About the TV
A friend watching a video of a show about a murder in Hanover, New Hampshire recognized me on the background footage and photographed me following the Appalachian Trail through town.
I grew up in Danville, Virginia and discovered the Appalachian Trail about two months before graduating from the University of Virginia in 1970 with a BA in government. The draft was still on and I ended up in the Army, serving as a rifleman, radio operator and company clerk with 1st Cavalry Division in Vietnam, 1971. That experience taught me to carry a heavy pack over difficult terrain. Within months after returning from Vietnam in 1972 I began hiking an avocation that continued through graduate school and into my life. Those hikes took me into the Blue Ridge, Massanutten and Shenandoah Mountains. I moved to Arizona because it looked like an interesting place to hike. I hiked extensively throughout Arizona including enough Grand Canyon backcountry hikes to lose count. Other trips include the Long Trail in Vermont, Canadian Rockies and trails in Colorado, New Mexico and Utah.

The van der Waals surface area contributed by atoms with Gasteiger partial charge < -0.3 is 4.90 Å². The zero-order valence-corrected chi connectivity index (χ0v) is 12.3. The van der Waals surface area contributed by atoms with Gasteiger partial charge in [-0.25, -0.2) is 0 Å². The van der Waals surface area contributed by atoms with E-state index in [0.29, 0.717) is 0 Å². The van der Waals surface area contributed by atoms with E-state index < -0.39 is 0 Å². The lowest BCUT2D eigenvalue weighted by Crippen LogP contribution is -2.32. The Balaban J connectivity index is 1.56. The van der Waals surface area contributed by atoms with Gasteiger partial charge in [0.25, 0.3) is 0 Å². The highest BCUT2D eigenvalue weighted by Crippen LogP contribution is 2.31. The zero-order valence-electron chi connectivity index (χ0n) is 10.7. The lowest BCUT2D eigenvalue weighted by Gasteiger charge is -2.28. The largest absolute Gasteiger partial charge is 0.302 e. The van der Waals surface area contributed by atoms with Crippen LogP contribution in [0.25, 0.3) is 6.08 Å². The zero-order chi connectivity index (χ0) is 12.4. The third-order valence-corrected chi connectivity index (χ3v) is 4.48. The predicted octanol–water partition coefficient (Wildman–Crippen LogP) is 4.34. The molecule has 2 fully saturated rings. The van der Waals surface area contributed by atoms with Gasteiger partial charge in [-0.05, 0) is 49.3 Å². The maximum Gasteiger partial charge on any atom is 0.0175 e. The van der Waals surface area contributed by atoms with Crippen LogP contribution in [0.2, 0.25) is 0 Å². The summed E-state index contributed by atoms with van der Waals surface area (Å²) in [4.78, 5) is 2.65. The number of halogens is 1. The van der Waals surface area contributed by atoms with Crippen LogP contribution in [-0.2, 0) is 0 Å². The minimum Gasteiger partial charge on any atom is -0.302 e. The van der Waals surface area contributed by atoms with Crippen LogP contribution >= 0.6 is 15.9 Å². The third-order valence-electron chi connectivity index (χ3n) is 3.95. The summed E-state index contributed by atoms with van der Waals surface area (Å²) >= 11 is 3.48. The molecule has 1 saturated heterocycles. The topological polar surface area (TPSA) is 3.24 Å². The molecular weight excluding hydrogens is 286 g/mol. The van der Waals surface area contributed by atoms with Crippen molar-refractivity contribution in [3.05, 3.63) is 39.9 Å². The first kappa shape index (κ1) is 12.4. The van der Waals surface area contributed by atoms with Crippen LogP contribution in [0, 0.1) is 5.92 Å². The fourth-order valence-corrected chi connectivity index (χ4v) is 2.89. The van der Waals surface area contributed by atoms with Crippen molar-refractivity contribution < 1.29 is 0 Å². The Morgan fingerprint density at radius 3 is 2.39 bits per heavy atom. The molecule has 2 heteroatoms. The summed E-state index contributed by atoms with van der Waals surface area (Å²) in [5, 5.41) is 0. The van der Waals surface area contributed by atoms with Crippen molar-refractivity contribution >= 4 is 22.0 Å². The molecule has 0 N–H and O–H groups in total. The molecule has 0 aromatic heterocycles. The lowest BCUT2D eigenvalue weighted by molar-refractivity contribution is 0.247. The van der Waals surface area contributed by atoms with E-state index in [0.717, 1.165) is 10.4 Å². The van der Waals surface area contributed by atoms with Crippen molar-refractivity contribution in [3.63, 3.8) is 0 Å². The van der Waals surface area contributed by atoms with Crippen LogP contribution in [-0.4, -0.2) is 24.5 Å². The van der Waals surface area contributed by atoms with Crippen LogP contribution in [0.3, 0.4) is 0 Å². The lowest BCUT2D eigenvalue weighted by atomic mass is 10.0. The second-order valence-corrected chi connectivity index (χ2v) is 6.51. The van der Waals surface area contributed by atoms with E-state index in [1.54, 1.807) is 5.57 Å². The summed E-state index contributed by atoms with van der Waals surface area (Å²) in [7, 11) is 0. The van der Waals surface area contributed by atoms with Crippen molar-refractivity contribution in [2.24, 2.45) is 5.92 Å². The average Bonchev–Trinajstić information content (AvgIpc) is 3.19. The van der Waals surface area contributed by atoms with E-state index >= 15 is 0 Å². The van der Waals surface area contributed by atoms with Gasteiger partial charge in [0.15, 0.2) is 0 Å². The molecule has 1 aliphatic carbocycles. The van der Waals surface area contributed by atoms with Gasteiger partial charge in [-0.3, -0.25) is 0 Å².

I have written my entire adult life as an evaluator communicating results to legislators and public policy makers. Not exactly engaging topics but the work did teach me how to write clearly and simply. I also learned how to observe, describe and inform. This experience allows me to present the daily tedium and work of thru-hiking in a way that engages rather than numbs the reader. Careful observation, building on years photographing and painting, breaks the narrative and offers diversion and interest to the reader.
In the end, my qualifications come down to the fact that the story is my account of an adventure that only I can tell and my ability to present that story in an interesting, readable format.
Mark Fleming, author of "At the Speed of Foot."